The film was released in April 1932, after some censor cuts: apparently some nude bathing and scenes referencing an abortion were removed. The Nazis banned it in March 1933, barely two months after Hitler was elected Chancellor. Brecht and Eisler fled West, eventually ending up in Hollywood making anti-Fascist films, such as Fritz Lang's Hangmen Also Die! Eisler was nominated for two Oscars, and also did the music for one of Joseph Losey's early industrial films. Brecht's wife Helene Weigel (seen in Metropolis), who sings a worker's song in Kuhle Wampe, played a role in MGM's anti-Nazi film The Seventh Cross. Famous cameraman Günther Krampf (Nosferatu, Pandora's Box) fled to England, where he filmed The Tunnel and propaganda pictures for Alfred Hitchcock.
Bertolt Brecht fame can be measured by the fact that his work was adapted into almost 100 movies and television shows ... and that's just the ones made after his death. But both he and Hanns Eisler were forced to flee the United States during the late-forties' anti-Communist witch hunts. They all regrouped in East Germany. Hanns Eisler wrote East Germany's national anthem. Director Slatan Dudow spent the war years in exile before helping to found Germany's DEFA studio. His last film in 1963 had in its cast a young Armin Mueller-Stahl. Hertha Thiele had a part in a popular East German film of the 1970s, The Legend of Paul and Paula.
DEFA / Omnimago's DVD of Kuhle Wampe is in actuality a disc being made available for educational purposes and not widely distributed; it can be ordered through the website given above.
The transfer is very good considering the film's age and history: an only surviving copy in the Cinematheque Francais made its way to DEFA in the middle 1950s when, despite the Cold War, the Cinematheque had a healthy cultural exchange going with East Germany. A new digital restoration has smoothed out many flaws without scrubbing the picture or soundtrack away from its original look and sound. Audio is quite good, especially considering the primitive system available to a the small Berlin production company, which went under before the movie was even finished. Removable English subtitles are in place for both dialogue and song lyrics.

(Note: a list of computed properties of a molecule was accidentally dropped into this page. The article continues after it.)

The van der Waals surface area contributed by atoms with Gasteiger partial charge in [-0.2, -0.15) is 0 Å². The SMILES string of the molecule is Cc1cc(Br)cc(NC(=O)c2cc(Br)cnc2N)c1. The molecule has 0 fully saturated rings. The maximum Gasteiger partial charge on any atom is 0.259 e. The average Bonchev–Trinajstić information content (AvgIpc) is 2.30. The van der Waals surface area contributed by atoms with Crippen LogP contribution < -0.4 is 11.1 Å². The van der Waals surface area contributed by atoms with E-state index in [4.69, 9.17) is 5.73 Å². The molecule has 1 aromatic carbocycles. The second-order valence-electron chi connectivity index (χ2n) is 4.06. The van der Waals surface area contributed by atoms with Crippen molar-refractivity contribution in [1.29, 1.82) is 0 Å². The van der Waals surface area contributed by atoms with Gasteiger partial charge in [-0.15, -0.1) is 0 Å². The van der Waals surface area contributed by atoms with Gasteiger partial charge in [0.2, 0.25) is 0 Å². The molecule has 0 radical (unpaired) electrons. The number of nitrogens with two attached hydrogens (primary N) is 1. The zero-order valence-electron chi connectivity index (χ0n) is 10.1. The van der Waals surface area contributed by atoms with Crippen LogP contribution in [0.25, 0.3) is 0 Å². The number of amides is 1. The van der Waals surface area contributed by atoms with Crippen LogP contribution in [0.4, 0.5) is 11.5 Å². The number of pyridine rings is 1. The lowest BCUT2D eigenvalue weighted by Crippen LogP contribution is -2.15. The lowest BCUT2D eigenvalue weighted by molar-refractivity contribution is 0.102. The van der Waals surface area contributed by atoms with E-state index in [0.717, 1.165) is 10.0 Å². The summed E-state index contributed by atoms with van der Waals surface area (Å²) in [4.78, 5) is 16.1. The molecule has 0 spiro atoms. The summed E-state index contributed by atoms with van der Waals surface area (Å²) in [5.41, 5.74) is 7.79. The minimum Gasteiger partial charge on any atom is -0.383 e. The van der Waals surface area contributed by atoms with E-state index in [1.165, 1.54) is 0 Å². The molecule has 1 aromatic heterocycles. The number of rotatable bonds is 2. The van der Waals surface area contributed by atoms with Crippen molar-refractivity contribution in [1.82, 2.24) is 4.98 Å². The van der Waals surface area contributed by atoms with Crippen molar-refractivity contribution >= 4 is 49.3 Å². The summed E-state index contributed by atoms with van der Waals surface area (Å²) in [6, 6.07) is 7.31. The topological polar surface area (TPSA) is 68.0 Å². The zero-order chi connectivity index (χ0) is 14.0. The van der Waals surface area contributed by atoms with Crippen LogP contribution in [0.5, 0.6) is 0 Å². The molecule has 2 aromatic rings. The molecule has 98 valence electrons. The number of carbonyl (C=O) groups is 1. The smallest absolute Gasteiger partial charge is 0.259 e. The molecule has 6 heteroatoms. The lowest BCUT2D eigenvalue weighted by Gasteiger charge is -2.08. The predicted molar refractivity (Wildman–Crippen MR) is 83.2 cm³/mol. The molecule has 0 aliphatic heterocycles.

Project producer Hiltrud Schulz has included a variety of well-chosen extras. The first is the 1930 short docu How the Worker Lives, Slatan Dudow's study of poverty in Berlin. Slatan Dudow - A Film About a Marxist Artist is a 1974 East German docu celebrating the filmmaker, clearly considered a right-thinking pioneer by the Communist authorities. It contains some clips from Dudow's later DEFA movies as well. Kuhle Wampe got an East Berlin re-premiere in 1958 and apparently was a staple on television, and a new introduction for the reissue is included on the disc too. Not included on the disc is a 1975 East German TV docu called Kuhle Wampe Censored that deals exclusively with the censorship of the original film, and features new recreations of some of the missing film material. Savant has reviewed it separately, here.
DVD-Rom text extras include an essay on the film's context and intellectual intent by Marc Silberman, and a piece on the recovery of the film by Wolfgang Klaue, who was at DEFA when it recovered the only known copy. In an interview excerpt from 1981 actress Hertha Thiele reminisces about her dealings with Brecht and Dudow -- they chose to have her long hair cut for the film. Being accepted by famous intellectual artists sounds great, but being "intellectually molded" by them seems a bit worrisome. A selection of Biographies and Filmographies are included as well.
On a scale of Excellent, Good, Fair, and Poor,
1. An example of the Brecht theater style that we're all familiar with is in Alfred Hitchcock's The Birds, specifically the coffee-shop debate just before the attack on downtown Bodega Bay. Several sets of characters talk "across purposes" while a nervous mother objects in vain. A comic drunk keeps interjecting, "It's the End of the World!" Final conclusion: practical progress is impossible due to self-interest and poor communication. All that's lacking is a musical background, and perhaps some choruses. The famous "still" shots of Tippi Hedren looking at the gasoline approaching the doomed man in the car can also be interpreted as a Brechtian effect, one that emphasizes the artificiality of the filmic moment, pushing us back from 'reality' even as our emotional involvement shoots upward. (Acknowledgement of aid on this point: Allan Peach)